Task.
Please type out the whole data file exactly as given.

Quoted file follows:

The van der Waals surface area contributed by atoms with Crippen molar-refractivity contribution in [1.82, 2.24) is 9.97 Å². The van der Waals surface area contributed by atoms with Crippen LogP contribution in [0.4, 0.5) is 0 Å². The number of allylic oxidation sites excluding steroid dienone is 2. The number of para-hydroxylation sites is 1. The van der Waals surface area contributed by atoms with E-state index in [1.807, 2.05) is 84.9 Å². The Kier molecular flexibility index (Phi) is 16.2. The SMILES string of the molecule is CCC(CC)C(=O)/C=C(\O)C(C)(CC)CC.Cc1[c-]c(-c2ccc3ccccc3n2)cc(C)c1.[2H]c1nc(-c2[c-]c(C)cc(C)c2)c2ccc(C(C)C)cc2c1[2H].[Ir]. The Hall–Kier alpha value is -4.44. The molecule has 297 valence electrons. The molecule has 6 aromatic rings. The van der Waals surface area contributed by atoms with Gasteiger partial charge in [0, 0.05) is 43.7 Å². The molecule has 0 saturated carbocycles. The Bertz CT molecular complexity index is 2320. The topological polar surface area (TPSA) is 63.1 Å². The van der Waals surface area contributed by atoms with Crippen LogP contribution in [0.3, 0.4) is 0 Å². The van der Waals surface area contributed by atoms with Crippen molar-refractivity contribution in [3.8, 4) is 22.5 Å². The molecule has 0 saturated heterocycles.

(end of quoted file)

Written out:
The van der Waals surface area contributed by atoms with Crippen molar-refractivity contribution in [1.82, 2.24) is 9.97 Å². The van der Waals surface area contributed by atoms with Crippen LogP contribution in [0.4, 0.5) is 0 Å². The number of allylic oxidation sites excluding steroid dienone is 2. The number of para-hydroxylation sites is 1. The van der Waals surface area contributed by atoms with E-state index in [1.807, 2.05) is 84.9 Å². The Kier molecular flexibility index (Phi) is 16.2. The SMILES string of the molecule is CCC(CC)C(=O)/C=C(\O)C(C)(CC)CC.Cc1[c-]c(-c2ccc3ccccc3n2)cc(C)c1.[2H]c1nc(-c2[c-]c(C)cc(C)c2)c2ccc(C(C)C)cc2c1[2H].[Ir]. The Hall–Kier alpha value is -4.44. The molecule has 297 valence electrons. The molecule has 6 aromatic rings. The van der Waals surface area contributed by atoms with Gasteiger partial charge in [0, 0.05) is 43.7 Å². The molecule has 0 saturated carbocycles. The Bertz CT molecular complexity index is 2320. The topological polar surface area (TPSA) is 63.1 Å². The van der Waals surface area contributed by atoms with Crippen LogP contribution in [0.3, 0.4) is 0 Å². The van der Waals surface area contributed by atoms with Crippen molar-refractivity contribution in [3.8, 4) is 22.5 Å². The molecule has 0 saturated heterocycles.